The identification of key competitors is also an important detail to include and can actually play to your favor if you can clearly articulate how you differentiate from them. In the case of some companies, where distribution channels and key partnerships are important, identifying these and discussing them is important in providing potential investors with confidence that your team understand the challenges inherent in its industry.
3) The company’s ability to analyze their cash needs and expectations for growth. Nothing is more scary than a company whose ambitions are huge, but whose idea of cash management is not in line. You don’t need a CFO, but you do need to have thought out what key costs grow with your ambitious growth and when are the crucial cash-points are for your company. Generally speaking, investors don’t have financial discussions on the very first meeting, but if you have an understanding of your cash uses, this will make you seem far more competent.
4) The completeness and experience of the company’s team. Read my post here on how an investor evaluates your team, suffice it to say that if you have a great team, highlight their accomplishments. If you know you need to hire someone to round out the team, it’s OK to put that down as a future hire.. at least it’ll make the investor know that you know there is a weak-point in the team that you plan on solving as soon as the investment comes in.
Articulating all these points allows founders to justify all the components of a business model to themselves before really investing further in an idea. During the writing of your plan, you may find that the business model changes or even the industry focus changes to avoid some risks that you identified early on.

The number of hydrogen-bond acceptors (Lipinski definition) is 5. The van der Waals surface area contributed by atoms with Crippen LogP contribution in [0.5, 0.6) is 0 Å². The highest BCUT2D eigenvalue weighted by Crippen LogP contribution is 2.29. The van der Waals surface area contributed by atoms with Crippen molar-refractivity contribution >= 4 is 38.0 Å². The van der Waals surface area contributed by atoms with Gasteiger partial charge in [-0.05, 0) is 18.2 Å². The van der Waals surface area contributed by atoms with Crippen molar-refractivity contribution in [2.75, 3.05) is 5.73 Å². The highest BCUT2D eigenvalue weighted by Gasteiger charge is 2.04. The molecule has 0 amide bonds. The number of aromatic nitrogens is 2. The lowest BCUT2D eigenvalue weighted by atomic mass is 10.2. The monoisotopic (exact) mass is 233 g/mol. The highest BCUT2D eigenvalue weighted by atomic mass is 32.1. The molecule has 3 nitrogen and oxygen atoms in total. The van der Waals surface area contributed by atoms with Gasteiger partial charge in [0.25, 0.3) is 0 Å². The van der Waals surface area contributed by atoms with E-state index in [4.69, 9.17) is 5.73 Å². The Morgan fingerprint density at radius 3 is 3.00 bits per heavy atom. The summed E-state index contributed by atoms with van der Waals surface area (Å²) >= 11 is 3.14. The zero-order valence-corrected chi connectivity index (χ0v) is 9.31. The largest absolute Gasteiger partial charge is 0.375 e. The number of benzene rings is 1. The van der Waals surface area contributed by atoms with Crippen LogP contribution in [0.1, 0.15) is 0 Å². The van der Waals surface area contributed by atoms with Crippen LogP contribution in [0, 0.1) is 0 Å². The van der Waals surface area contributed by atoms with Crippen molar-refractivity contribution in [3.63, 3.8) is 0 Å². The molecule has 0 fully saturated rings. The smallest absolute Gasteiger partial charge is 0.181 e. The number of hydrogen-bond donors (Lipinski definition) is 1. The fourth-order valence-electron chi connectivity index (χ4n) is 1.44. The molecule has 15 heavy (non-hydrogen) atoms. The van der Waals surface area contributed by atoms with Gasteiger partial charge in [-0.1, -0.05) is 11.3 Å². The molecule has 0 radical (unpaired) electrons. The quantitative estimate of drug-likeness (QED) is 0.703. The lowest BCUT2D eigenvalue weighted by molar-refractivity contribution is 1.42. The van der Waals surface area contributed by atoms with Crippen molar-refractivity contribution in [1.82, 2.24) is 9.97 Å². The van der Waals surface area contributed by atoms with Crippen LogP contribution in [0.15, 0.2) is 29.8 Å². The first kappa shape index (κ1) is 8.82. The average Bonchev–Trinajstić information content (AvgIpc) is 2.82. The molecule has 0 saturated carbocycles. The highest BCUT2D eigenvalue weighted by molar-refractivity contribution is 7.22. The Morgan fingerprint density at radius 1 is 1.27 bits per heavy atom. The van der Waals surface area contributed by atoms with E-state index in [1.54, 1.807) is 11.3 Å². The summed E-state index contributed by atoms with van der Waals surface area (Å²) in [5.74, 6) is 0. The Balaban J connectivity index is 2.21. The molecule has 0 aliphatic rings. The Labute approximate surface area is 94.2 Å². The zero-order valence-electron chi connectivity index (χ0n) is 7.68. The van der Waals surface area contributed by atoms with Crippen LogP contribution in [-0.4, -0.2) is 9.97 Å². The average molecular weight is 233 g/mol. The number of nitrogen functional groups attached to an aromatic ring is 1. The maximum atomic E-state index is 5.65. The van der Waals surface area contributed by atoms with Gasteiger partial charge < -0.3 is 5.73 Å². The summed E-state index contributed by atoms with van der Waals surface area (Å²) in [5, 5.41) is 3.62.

Now, a couple of tips… the first one being, avoid putting a valuation on your deck / plan (unless you are finalising a round). Investors may ask you this figure in person, but you are likely to prevent a future dialog if you put the valuation on paper and it is either too big or too small for the investor. By omitting it, the investor focuses on what matters: what you are trying to build and then opens up the dialog for the economics of your company once the investor is ‘hooked’. The second tip is that a cap table can be a handy thing to include in your business plan (but perhaps you won’t have space to include it in a presentation). This is useful mostly for subsequent discussions, but can greatly help the investor to understand everyone’s motivations.
In conclusion, one of the best things you and your team members can do very early on, is co-draft this pitch deck / plan, no matter how simple, that you feel can represent your company without requiring your physical presence to get the value of your opportunity across. It should, at the bare minimum (even if slides or doc), include (not necessarily in this order either):
1) An overview of who you are and what you’ve done (basically, why you and your team can make this happen..)
2) A succinct explanation of what your product/service does, screenshots if possible.. run it past a non-techie friend and see if they can explain it back to you
3) A market overview section, the market size of your opportunity, key players, competitors, partnerships, target market, etc.
4) A snapshot of your financials (which in an early stage startup will be your expectations of cash usage), if preceding a physical meeting, a cap table would be useful. If your business is about growth first, then clearly show your potential investors how much money you will need to grow it to where it hits the tipping point.
Hope this helps!
- The Difference Between a Business Plan and Planning (blogs.constantcontact.com)
- April 18, 2011 Business Plan: A roadmap to you, Necessary for Loans (learnedatscore.wordpress.com)
- Tips for writing a business plan (premierlinedirect.co.uk)